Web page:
Once a week, Ana Bertrand takes her kids to the parking lot at the Fairways Apartments in Derry — for lunch.
Bertrand’s children enjoy free hot dogs and hamburgers, courtesy of the Salvation Army’s free lunch program.
The Salvation Army canteen truck pulls up to the Fairways every Tuesday at noon and serve food to children who come to the truck. On Thursday, the truck heads to Hood Park at noon.
“It’s a wonderful program,” Bertrand said. “The kids love the truck.”
Bertrand’s children are among the 46,639 in New Hampshire who qualified for the free or reduced lunch program in New Hampshire last year. While her kids are taken care of during the school year, the summer becomes a challenge.
Feeding those children is something a pair of organizations focus on during the summer. While the Salvation Army comes to The Fairways once a week for lunch, Southern New Hampshire Services comes to the same spot five days a week during the summer around dinner time.
“We do this from the first day that school gets out to the last day before school starts,” said Kathleen Devlin, Community Health and Nutrition Services Director with Southern New Hampshire Services. “It’s a continuation of the program which is held in the schools.”
About 40 brown-bag suppers are prepared by the staff and handed out to the children every night in three different locations around town. They stop at the Fairways around 4:15 p.m., then go to Franklin Village on Faraway Court at 5:15 p.m. before finishing at Hood Park at 6 p.m.
“There is a need for youths to have access to this during the summer,” Devlin said. “It’s geared toward making sure kids don’t go back to school in the fall at nutritional risk.”
Each brown bag contains milk, fruit, a vegetable and a sandwich. The program also cover Seabrook, Nashua and Manchester.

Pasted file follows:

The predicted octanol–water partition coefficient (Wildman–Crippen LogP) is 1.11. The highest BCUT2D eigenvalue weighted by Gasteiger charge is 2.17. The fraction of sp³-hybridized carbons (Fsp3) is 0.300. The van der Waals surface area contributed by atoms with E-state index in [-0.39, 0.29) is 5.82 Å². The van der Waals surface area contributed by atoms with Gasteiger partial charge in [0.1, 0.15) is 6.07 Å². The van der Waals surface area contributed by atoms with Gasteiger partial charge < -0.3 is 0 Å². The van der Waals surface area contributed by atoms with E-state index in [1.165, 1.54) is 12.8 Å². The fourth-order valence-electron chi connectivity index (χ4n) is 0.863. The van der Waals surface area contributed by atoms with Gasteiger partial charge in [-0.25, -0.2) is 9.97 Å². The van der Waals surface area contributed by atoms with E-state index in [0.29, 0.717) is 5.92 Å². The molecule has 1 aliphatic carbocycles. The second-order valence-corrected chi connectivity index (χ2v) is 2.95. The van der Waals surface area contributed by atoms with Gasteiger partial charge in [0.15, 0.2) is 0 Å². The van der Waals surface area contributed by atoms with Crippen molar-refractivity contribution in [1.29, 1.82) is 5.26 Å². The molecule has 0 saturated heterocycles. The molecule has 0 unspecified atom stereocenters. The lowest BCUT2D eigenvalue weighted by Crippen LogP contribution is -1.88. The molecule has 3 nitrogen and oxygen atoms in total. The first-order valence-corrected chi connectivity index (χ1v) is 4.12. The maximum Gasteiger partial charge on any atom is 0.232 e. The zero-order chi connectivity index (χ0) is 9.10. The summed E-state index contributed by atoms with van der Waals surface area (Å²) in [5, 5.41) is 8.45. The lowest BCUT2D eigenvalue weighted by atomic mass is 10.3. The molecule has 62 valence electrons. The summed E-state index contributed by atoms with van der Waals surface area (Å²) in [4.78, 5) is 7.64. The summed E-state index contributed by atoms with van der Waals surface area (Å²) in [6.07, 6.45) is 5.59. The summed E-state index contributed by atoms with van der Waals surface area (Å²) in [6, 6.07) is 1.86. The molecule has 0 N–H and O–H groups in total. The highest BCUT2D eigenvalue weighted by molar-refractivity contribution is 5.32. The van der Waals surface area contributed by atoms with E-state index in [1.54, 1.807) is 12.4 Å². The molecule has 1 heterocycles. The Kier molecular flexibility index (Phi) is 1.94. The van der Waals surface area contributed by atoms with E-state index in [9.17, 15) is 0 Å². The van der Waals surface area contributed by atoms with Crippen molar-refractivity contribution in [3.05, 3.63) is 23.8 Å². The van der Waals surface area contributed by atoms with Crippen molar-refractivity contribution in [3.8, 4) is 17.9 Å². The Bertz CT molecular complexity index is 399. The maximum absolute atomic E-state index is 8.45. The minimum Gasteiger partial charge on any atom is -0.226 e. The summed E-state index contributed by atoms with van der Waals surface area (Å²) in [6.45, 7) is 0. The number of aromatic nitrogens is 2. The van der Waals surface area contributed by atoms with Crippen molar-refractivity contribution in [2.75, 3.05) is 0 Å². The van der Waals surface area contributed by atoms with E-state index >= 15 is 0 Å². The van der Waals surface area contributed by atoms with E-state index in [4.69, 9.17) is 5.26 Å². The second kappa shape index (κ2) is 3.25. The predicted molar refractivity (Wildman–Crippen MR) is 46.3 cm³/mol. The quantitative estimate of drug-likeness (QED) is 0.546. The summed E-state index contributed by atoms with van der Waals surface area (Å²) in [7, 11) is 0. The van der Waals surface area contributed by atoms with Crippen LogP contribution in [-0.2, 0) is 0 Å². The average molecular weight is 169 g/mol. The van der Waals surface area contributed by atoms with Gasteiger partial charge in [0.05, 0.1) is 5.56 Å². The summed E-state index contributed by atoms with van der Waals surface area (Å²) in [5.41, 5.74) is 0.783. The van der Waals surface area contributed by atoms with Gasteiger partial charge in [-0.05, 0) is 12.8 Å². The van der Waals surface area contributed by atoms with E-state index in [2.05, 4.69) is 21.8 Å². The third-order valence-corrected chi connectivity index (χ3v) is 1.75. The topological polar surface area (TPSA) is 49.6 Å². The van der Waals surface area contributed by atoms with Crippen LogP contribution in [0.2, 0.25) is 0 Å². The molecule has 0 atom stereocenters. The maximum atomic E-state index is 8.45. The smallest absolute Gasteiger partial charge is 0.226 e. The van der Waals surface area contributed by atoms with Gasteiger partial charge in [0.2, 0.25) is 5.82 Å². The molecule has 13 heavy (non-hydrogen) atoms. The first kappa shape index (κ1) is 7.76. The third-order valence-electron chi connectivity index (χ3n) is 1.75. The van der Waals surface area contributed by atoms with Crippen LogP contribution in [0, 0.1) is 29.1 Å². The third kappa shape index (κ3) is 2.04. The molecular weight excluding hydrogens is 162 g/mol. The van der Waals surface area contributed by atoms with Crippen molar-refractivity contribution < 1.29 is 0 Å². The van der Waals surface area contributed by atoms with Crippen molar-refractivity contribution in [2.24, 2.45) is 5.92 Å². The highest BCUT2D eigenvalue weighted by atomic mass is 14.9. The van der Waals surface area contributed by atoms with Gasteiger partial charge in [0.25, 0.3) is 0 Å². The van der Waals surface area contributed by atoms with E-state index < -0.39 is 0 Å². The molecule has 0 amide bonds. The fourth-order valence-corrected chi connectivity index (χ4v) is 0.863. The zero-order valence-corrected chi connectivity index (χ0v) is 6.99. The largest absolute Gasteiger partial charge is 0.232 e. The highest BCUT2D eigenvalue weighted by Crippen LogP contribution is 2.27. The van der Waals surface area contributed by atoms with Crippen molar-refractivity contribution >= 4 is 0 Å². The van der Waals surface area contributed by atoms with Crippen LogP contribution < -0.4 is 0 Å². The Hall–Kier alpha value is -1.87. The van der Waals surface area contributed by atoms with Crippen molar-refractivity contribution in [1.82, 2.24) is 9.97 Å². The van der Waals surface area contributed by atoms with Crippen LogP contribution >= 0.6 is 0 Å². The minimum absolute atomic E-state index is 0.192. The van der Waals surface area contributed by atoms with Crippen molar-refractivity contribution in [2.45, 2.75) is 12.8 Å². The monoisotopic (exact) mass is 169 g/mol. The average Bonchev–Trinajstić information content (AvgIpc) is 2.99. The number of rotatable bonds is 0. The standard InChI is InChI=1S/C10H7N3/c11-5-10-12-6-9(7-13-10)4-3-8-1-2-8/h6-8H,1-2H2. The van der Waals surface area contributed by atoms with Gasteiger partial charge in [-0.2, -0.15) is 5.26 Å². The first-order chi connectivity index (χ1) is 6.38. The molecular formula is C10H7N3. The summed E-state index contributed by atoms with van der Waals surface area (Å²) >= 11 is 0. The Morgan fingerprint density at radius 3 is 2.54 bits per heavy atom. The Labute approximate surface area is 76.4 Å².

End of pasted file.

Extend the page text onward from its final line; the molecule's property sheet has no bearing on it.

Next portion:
While Devlin’s staff prepare meals ahead of time, Lt. Christopher Williams of The Salvation Army grills hamburgers and hot dogs on site.
“We’re striving to provide 1,000 meals this year,” Williams said.
Last summer, they provided around 800 meals between the Fairways and Hood Park.
“It enables us to have good food and not have to worry about the extra cost at home,” Bertrand said.
Williams works in cooperation with the Derry School District to provide the food.
“It’s very important and we’re glad the Salvation Army has recognized the need,” Superintendent Laura Nelson said. “It is important to make sure our kids are able to have food.”
Other towns don’t have the same services available.
“I didn’t even know anybody did it in the summer,” Londonderry business administrator Peter Curro said.
In Salem, they used to provide lunches in the schools during the summer, but no longer do.
“We stopped about five or six years ago,” Superintendent Michael Delahanty said. “It was impractical. We couldn’t tell how many kids were taking advantage of it.”
Ellen Fineberg, executive director of the Children’s Alliance of New Hampshire, said the need is there.
“A shocking number of kids in our state need those kinds of programs in order to be able to have healthy meals every day,” she said.
“One in five households with children experience food insecurity.”
And those who take advantage appear happy with the meals.
“I love it,” said Lindsey Devoe, 10, who stopped by the Salvation Army truck at the Fairways. “Everyone is so nice and the food is good.”